Standard Interpretations - Table of Contents|
| Standard Number:||1910.1200|
March 24, 1995
William J. Schuchman, REM, REPA
Dear Mr. Schuchman:
Thank you for your letter of February 5, to Mr. Joseph A. Dear, Assistant Secretary of Labor, concerning compliance with the Occupational Safety and Health Administration's (OSHA) Hazard Communication Standard (HCS) and the requirement for Material Safety Data Sheets (MSDS). In your letter you wished to know if the following statement from an advertisement cover-sheet is correct: "The federal OSHA and all state OSHA's have ruled that this system meets the requirement of having current copies on file of all MSDS."
The ad that you provided is misleading. First, Federal OSHA does not review specific products and, therefore, has not reviewed or approved the system you refer to. Second, the $7000 penalty figure quoted in the ad is the maximum amount that OSHA can cite for a serious violation. It is not the typical amount cited for failure to have or to provide employee access to an MSDS. Review of OSHA's FY 1994 inspection data for HCS indicates that the average penalty amount was less than $500, and in many cases there was no penalty assessed.
As for the requirements for MSDSs to be physically present on-site, under OSHA's interpretation of the HCS, the employer may use electronic or other methods to maintain and provide access to MSDS as long as there are no barriers to employee access. The paragraph of the standard that applies is 29 CFR 1910.1200(g)(8), which states:
"The employer shall maintain in the workplace copies of the required material safety data sheets for each hazardous chemical, and shall ensure that they are readily accessible during each work shift to employees when they are in their work area(s). (Electronic access, microfiche, and other alternatives to maintaining paper copies of the material safety data sheets are permitted as long as no barriers to immediate employee access in each workplace are created by such options.)"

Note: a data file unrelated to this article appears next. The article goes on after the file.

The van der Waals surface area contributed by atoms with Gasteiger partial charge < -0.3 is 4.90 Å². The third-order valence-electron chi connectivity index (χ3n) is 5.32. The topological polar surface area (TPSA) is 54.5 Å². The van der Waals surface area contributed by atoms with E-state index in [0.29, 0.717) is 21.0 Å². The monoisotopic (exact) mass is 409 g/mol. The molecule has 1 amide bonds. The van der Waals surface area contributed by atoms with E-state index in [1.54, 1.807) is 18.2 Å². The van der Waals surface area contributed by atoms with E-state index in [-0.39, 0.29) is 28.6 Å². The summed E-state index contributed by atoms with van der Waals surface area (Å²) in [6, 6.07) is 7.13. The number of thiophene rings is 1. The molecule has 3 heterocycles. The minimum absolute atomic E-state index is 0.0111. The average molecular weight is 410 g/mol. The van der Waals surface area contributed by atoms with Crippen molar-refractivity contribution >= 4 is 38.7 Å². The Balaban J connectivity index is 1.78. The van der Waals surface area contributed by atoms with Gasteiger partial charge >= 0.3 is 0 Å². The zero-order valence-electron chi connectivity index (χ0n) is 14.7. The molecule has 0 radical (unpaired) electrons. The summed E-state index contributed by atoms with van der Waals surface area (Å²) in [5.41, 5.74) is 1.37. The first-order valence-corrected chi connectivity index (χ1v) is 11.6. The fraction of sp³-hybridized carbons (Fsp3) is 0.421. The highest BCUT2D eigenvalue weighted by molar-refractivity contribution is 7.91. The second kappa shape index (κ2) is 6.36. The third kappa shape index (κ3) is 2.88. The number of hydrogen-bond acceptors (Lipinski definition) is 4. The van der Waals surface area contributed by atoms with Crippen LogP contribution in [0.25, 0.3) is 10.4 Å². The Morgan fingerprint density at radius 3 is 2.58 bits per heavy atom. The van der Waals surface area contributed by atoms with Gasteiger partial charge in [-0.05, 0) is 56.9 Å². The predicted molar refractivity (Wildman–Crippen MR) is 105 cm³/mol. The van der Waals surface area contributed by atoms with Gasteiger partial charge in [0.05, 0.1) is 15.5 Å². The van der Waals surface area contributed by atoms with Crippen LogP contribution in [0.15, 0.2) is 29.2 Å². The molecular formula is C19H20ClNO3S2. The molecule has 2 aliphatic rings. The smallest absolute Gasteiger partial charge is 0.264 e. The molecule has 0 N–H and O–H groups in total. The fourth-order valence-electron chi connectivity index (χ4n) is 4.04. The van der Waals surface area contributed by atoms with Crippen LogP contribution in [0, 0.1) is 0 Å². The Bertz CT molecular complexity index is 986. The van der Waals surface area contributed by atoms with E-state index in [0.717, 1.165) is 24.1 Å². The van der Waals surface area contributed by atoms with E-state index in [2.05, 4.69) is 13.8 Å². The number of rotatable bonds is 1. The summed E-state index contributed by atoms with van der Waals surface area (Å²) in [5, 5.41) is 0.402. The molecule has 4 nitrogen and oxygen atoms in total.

Again, as a policy matter, OSHA does not approve materials developed by the private sector. If any organization represents OSHA's review as an approval and advertises the material as being OSHA-approved, OSHA will refer the matter to the Federal Trade Commission for action. You are free to forward a copy of this response to any and all parties interested.
In spite of any claims by advertising, compliance with OSHA standards is determined by OSHA compliance officers during an on-site evaluation. When a compliance officer inspects a facility, the adequacy and accuracy of the hazard communication program is assessed, including MSDS, labels, and other written materials.
We hope this response meets your needs and we appreciate the opportunity to be of service to you.
Mr. Joseph A. Dear
It is very important that an issue regarding the legality and OSHA conformity (29 CFR 1910.1200(e), et al) of service firms offering offsite electronic Material Safety Data Sheet retrieval libraries be resolved.
For your information I have attached a sanitized advertisement coversheet which endorses such services as sponsored by a national membership organization.
Please note the underlined sentence in paragraph four of the advertisement that states that "the federal OSHA and all state OSHAs have ruled that this system meets the requirement of having current copies on file of all MSDS".
As both myself and the St. Louis OSHA office interpret 1910.1200, MSDSs representing all hazardous substances used by the employer must be physically present on the property and directly accessible by all employees. 1910.1200(g)(8) pg 369 "The employer shall maintain copies of the required material safety data sheets for each hazardous chemical in the workplace, and shall ensure that they are readily accessible during each work shift to employees when they are in their work area(s)". Most employers comply by having MSDS stations strategically placed throughout the plant that allow employees direct access without making a formal MSDS review request.
Also, most 29 CFR standards require that certain risk analysis, risk determination, PPE requirements, exposure levels, exposure dangers, etc., be made by the employer. This obviously cannot be accomplished without first consulting a MSDS. Obsolete MSDS must be also be retained by the employer. The list of chemicals must be reviewed and updated annually. There are a myriad of managerial responsibilities that all refer to information contained within the MSDS.
If the "federal OSHA" has made such a ruling please advise. If not, it is equally if not significantly more important that we notify our membership to prevent serious OSHA compliance problems as well as possible inadvertent employee endangerment by misinformed management victimized by a creative marketeer.
Please expedite processing of this request.
As always, Thank you.
CC: OSHA St. Louis
(For advertisement cover-sheet, see printed copy)
Standard Interpretations - Table of Contents|